In 1946, the Marx Brothers offered “A Night in Casablanca.” Put outjust a few years after the original “Casablanca,” it incurred the wrath of Warner Bros., which had threatened the Marx Brothers with copyright infringement. In response, Groucho dashed off a letter to studio head Jack Warner: “I had no idea that the city of Casablanca belonged exclusively to Warner Brothers… I am sure the average movie fan could learn in time to distinguish between Ingrid Bergman and Harpo…. You claim you own Casablanca and that no one else can use that name without your permission. What about ‘Warner Brothers’? Do you own that name too? Professionally, we were brothers long before you were.”
In TV’s first “Saturday Night Live,” “Your Show of Shows” and “Caesar’s Hour,” movie satires were commonplace and spy movies were not safe. “Continental Express” cast Sid Caesar, Imogene Coca, Carl Reiner and Howie Morris as spies on a European train, and was co-written by a young Mel Brooks. In the sketch, each time the lights would go out and come back on, Caesar’s spy character would find something else missing — including, at one point, his pants.
In another spy spoof co-written by Larry Gelbart, Reiner’s character gives instructions to Caesar’s character:
Reiner: “A beautiful, blond woman, dressed in a tight-fitting satin dress, with a gorgeous body, wearing two long earrings will come up to you, and she will say, “Give me the diamond!” You will give it to her. That woman will be me.”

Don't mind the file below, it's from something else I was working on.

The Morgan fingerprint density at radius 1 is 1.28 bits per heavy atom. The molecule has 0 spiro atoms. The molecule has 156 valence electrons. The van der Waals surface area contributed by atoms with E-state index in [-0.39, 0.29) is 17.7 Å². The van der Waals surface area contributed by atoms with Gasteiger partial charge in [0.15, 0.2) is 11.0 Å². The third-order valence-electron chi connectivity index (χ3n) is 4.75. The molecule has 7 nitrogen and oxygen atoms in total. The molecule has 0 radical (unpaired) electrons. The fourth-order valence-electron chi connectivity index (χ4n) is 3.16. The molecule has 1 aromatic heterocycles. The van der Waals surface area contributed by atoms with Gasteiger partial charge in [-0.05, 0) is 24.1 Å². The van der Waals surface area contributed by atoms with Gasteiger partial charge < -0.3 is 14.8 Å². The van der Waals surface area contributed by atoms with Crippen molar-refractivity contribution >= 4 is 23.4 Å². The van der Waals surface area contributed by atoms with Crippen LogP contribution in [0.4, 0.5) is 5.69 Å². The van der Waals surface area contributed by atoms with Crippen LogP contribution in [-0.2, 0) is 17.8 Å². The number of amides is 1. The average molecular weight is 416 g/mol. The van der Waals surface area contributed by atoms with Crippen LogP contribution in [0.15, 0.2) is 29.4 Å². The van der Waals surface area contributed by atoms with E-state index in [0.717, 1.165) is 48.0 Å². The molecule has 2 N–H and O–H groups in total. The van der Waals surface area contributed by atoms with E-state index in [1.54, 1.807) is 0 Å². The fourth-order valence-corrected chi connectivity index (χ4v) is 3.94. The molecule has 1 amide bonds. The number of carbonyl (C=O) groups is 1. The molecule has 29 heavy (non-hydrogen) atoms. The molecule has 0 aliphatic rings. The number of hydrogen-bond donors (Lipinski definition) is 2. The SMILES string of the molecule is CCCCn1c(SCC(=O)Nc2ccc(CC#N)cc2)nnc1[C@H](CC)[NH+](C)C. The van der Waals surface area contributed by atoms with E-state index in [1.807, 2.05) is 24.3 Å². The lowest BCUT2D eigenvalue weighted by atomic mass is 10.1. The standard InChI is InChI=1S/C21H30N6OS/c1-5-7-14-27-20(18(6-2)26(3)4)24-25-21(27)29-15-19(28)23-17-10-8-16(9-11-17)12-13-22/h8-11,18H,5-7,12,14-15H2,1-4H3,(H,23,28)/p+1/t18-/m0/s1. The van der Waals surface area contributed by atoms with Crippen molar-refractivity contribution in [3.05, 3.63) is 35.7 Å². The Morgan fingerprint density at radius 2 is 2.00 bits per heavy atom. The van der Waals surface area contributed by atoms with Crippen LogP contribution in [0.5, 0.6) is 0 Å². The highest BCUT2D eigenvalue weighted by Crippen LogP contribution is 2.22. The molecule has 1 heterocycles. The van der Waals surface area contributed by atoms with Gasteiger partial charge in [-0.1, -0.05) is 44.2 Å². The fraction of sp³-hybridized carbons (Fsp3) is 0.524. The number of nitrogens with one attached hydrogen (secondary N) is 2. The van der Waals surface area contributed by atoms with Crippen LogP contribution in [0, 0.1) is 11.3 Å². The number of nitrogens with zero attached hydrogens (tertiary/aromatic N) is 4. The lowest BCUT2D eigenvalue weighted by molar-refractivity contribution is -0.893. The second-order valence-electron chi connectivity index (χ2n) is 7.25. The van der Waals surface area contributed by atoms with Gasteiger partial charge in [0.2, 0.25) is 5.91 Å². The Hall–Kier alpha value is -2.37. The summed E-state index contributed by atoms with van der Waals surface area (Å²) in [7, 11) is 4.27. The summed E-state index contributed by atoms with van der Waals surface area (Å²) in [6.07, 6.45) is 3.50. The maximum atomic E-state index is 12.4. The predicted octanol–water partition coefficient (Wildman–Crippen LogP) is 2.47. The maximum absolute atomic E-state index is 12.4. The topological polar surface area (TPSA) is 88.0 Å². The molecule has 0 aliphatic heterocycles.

Caesar: “You’ll be in disguise?” Caesar asks.
Reiner: “No. I’m in disguise now.”
Myron Cohen told a joke many years ago about a courier dispatched from Tel Aviv to New York to deliver a coded message to Agent Goldstein. When the courier arrived at the apartment building on Delancey Street, he observed two Goldsteins in the directory, one on the fifth floor and one on the second. Pressing the intercom button for the fifth, he says the code words: “The sun rises in the east and sets in the west,” to which the voice on the intercom responds: “You want Goldstein the spy. He’s on the second floor!” And many more followed: Dean Martin mugged his way through four films as Matt Helm; James Coburn was genius superagent Derek Flint (“Our Man Flint” and “In Like Flint”), blessed with incredible skills (like the ability to stop and restart his own heart), and gadgets (including a custom-made lighter with 82 different functions…“83, if you count lighting a cigar”). And who could forget Napoleon Solo in “The Man from U.N.C.L.E.”? Solo talked into his pen and worked out of a secret facility located across the street from the United Nations that had a secret entrance through the fitting room of Del Floria’s Tailor Shop on 44th Street.